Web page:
California’s initiative Proposition 17 would allow car insurance companies to increase premiums for millions of California drivers based on their history of purchasing auto insurance. The ballot measure is funded by Mercury Insurance, California’s third largest auto insurer. To date, Mercury has spent $5.25 million on its Prop 17 campaign.
Prop 17 would create an insurance surcharge on drivers, including soldiers and seniors, who have had a lapse in car insurance coverage for virtually any reason during the past five years, or who missed a single payment.
Under the measure, people who stopped driving and didn’t need insurance for a time would be required to pay up to a $1000 more for car insurance when they sought to restart coverage. Currently, insurance companies are prohibited from imposing such a surcharge in California.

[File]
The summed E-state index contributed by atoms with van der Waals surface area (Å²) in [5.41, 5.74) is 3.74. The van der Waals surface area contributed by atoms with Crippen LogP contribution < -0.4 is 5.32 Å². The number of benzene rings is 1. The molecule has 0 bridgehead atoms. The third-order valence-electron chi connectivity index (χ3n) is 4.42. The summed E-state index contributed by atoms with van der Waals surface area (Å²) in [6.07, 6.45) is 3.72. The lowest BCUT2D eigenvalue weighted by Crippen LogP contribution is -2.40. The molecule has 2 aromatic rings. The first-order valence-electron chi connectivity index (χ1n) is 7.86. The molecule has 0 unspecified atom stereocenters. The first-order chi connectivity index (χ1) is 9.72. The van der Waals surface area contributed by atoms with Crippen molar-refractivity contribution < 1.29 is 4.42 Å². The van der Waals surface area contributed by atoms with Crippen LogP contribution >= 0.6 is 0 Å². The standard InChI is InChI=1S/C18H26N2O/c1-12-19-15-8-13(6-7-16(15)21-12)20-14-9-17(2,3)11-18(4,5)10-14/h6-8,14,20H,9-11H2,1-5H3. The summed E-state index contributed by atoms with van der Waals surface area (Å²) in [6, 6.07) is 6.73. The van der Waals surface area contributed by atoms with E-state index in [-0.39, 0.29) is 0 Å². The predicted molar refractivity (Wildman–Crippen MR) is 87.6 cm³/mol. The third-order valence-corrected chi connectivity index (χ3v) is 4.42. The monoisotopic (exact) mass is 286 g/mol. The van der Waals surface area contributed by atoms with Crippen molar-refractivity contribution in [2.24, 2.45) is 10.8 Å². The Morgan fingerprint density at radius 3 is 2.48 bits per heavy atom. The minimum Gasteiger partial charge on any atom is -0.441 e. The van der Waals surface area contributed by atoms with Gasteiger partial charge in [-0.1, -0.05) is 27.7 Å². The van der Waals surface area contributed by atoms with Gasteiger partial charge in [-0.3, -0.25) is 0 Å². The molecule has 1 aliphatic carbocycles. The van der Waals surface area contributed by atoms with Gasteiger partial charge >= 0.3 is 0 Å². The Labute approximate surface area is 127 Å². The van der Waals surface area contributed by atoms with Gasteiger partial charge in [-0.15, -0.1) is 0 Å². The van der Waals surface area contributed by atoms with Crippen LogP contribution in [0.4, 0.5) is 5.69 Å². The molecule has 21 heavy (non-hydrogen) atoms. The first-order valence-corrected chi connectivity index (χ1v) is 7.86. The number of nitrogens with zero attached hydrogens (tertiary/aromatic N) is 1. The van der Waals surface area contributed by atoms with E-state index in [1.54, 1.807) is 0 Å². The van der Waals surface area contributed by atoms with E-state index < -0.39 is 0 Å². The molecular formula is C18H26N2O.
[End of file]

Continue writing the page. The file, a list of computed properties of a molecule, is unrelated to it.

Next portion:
Last week, California’s Insurance Commissioner, Steve Poizner, announced an administrative lawsuit against Prop 17 sponsor Mercury Insurance in response to findings of widespread overcharges and illegal discrimination by the company. Mercury’s reputation for cheating policyholders is also reflected in the company’s consistently low J.D. Power customer satisfaction ranking.